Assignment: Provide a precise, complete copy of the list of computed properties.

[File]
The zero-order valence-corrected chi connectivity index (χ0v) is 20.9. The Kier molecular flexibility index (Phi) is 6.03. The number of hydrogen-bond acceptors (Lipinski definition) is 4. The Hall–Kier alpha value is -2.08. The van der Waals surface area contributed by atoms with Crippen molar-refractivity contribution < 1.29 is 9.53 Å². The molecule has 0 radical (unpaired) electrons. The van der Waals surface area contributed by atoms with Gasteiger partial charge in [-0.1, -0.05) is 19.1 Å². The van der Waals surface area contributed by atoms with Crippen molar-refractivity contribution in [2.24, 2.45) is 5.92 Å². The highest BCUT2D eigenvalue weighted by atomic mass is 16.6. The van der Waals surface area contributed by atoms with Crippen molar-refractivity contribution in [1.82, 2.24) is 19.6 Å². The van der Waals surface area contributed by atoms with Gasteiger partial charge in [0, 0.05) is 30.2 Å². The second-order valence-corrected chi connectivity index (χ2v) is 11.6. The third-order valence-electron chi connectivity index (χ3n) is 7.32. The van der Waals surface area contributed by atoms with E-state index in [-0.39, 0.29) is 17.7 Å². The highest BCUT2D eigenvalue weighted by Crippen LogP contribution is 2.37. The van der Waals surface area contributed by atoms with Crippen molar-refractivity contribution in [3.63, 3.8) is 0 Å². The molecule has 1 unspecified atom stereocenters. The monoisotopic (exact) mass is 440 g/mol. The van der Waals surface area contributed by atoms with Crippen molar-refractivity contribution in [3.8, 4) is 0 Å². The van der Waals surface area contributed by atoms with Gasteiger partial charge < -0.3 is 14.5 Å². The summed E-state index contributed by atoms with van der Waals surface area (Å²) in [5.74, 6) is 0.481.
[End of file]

The zero-order valence-corrected chi connectivity index (χ0v) is 20.9. The Kier molecular flexibility index (Phi) is 6.03. The number of hydrogen-bond acceptors (Lipinski definition) is 4. The Hall–Kier alpha value is -2.08. The van der Waals surface area contributed by atoms with Crippen molar-refractivity contribution < 1.29 is 9.53 Å². The molecule has 0 radical (unpaired) electrons. The van der Waals surface area contributed by atoms with Gasteiger partial charge in [-0.1, -0.05) is 19.1 Å². The van der Waals surface area contributed by atoms with Crippen molar-refractivity contribution in [2.24, 2.45) is 5.92 Å². The highest BCUT2D eigenvalue weighted by atomic mass is 16.6. The van der Waals surface area contributed by atoms with Crippen molar-refractivity contribution in [1.82, 2.24) is 19.6 Å². The van der Waals surface area contributed by atoms with Gasteiger partial charge in [0, 0.05) is 30.2 Å². The second-order valence-corrected chi connectivity index (χ2v) is 11.6. The third-order valence-electron chi connectivity index (χ3n) is 7.32. The van der Waals surface area contributed by atoms with E-state index in [-0.39, 0.29) is 17.7 Å². The highest BCUT2D eigenvalue weighted by Crippen LogP contribution is 2.37. The van der Waals surface area contributed by atoms with Crippen molar-refractivity contribution in [3.63, 3.8) is 0 Å². The molecule has 1 unspecified atom stereocenters. The monoisotopic (exact) mass is 440 g/mol. The van der Waals surface area contributed by atoms with Crippen molar-refractivity contribution in [3.8, 4) is 0 Å². The van der Waals surface area contributed by atoms with Gasteiger partial charge < -0.3 is 14.5 Å². The summed E-state index contributed by atoms with van der Waals surface area (Å²) in [5.74, 6) is 0.481.